Bonding, banter and brutal training sessions have turned Penrith's dodgy defence into the best in the NRL within the space of a season.
And the man behind that remarkable turnaround is assistant coach Cameron Ciraldo.
The Panthers finished last year conceding almost 20 points a game (19.74), compared with the 12.8 in 2020 that has earned them the title of the best defence in the NRL.
That improvement has helped take them from a 10th-place finish in 2019 to Sunday's grand final - a great leap forward for the youngest team in the competition.
"There's been a lot of work that's gone into it but at the end of the day you could do the same things with different players and get different results," Ciraldo said on Saturday.
"These guys have bought into it and they've worked really hard.
"Some of the stuff we put them through in the pre-season defensively was really solid. They ate that up and got better every day.
"That's all we can ask.
"They've bought into it, it's their energy and their vibe, and the attitude they put into their defence has made us a really good defensive team."
But it is the way Ciraldo relates to the young side that has perhaps made the biggest difference.
Ask any of Penrith's grand finalists and they will describe him as a "legend" who loves a joke.
But perhaps the biggest joke he played this year was on himself.
After wrapping up the minor premiership Ciraldo made a bet with the side that if they could hold Canterbury scoreless in the final game of the regular season he would give them $500.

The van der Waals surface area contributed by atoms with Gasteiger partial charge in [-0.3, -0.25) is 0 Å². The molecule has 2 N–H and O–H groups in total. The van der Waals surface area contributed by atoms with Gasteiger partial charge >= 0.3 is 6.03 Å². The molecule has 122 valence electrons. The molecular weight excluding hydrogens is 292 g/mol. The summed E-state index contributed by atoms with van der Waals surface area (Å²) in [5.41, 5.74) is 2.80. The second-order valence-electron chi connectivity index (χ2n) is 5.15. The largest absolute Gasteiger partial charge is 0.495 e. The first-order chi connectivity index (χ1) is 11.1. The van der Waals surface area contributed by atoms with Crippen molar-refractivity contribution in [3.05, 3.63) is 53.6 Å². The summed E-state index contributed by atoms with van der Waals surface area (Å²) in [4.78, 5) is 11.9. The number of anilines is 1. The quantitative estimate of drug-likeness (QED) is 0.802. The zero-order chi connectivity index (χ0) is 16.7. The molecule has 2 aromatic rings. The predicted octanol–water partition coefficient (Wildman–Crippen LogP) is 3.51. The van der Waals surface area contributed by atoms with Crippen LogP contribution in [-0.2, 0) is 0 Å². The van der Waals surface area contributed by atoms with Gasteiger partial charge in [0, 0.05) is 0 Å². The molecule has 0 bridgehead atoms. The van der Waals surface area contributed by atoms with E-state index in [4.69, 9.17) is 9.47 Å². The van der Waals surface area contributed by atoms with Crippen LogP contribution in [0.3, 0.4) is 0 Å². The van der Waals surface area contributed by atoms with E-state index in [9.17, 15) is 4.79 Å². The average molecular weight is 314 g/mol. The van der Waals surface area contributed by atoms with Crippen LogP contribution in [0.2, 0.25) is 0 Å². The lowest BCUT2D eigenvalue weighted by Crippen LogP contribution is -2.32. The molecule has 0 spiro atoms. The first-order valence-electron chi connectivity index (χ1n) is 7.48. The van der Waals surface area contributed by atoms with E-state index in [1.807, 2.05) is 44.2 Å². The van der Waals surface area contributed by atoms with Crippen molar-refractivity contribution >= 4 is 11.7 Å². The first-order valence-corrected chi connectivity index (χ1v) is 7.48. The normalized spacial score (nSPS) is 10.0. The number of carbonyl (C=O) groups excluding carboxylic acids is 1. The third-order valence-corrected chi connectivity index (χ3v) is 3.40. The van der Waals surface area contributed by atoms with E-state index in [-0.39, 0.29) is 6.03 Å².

As well as the added cash incentive, success would hand the Panthers an average of 12 points or fewer per game conceded for the season.
And after they thumped the Bulldogs 42-0 in the final round, Ciraldo made good on his bet by dumping the money - made up of 100 five-dollar notes - onto the players at a team meeting.
"That still hurts me because giving away $500, I'm not used to doing that," he said.
"I thought going into the last game, we'd wrapped up the minor premiership, it would be a nice little incentive to go after and they know how much I love my money.
"They did go after it and they got it. It hurt me having to give them the $500.
"They scooped up about $485 and we had to check the video back because Api Koroisau put about three five-dollar notes in his pocket.
"I don't know if the boys got that back actually."
The Panthers got through their captain's run on Saturday morning with the same energy - a loud boom box and no signs of nerves ahead of Sunday's grand final.
"There's an excitement in the air but they handled themselves really well," Ciraldo said.
"They're relaxed, they've ticked every box in their preparation so they're ready to go for tomorrow."
Australian Associated Press